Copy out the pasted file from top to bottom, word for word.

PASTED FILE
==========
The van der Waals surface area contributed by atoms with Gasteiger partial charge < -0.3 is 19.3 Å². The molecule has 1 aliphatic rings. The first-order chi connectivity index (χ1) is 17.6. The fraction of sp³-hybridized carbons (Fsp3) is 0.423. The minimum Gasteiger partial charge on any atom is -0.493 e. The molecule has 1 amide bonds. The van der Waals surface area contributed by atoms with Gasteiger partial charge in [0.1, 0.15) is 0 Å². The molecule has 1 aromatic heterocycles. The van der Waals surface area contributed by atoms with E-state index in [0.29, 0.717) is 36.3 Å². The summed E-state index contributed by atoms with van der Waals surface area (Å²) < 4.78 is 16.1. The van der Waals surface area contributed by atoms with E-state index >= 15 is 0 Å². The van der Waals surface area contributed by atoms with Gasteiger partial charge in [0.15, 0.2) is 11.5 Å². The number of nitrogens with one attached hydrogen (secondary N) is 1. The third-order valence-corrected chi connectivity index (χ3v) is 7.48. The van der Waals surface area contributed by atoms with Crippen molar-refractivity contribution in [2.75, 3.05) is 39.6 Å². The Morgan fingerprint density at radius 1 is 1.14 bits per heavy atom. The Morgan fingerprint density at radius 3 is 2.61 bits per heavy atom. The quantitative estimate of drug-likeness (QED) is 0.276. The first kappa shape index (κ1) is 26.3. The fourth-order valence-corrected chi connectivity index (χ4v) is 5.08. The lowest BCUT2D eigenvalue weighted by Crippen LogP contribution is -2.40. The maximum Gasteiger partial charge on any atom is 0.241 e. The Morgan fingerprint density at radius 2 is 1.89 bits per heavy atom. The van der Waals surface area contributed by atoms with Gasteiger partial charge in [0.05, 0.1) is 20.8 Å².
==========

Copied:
The van der Waals surface area contributed by atoms with Gasteiger partial charge < -0.3 is 19.3 Å². The molecule has 1 aliphatic rings. The first-order chi connectivity index (χ1) is 17.6. The fraction of sp³-hybridized carbons (Fsp3) is 0.423. The minimum Gasteiger partial charge on any atom is -0.493 e. The molecule has 1 amide bonds. The van der Waals surface area contributed by atoms with Gasteiger partial charge in [0.1, 0.15) is 0 Å². The molecule has 1 aromatic heterocycles. The van der Waals surface area contributed by atoms with E-state index in [0.29, 0.717) is 36.3 Å². The summed E-state index contributed by atoms with van der Waals surface area (Å²) < 4.78 is 16.1. The van der Waals surface area contributed by atoms with E-state index >= 15 is 0 Å². The van der Waals surface area contributed by atoms with Gasteiger partial charge in [0.15, 0.2) is 11.5 Å². The number of nitrogens with one attached hydrogen (secondary N) is 1. The third-order valence-corrected chi connectivity index (χ3v) is 7.48. The van der Waals surface area contributed by atoms with Crippen molar-refractivity contribution in [2.75, 3.05) is 39.6 Å². The Morgan fingerprint density at radius 1 is 1.14 bits per heavy atom. The Morgan fingerprint density at radius 3 is 2.61 bits per heavy atom. The quantitative estimate of drug-likeness (QED) is 0.276. The first kappa shape index (κ1) is 26.3. The fourth-order valence-corrected chi connectivity index (χ4v) is 5.08. The lowest BCUT2D eigenvalue weighted by Crippen LogP contribution is -2.40. The maximum Gasteiger partial charge on any atom is 0.241 e. The Morgan fingerprint density at radius 2 is 1.89 bits per heavy atom. The van der Waals surface area contributed by atoms with Gasteiger partial charge in [0.05, 0.1) is 20.8 Å².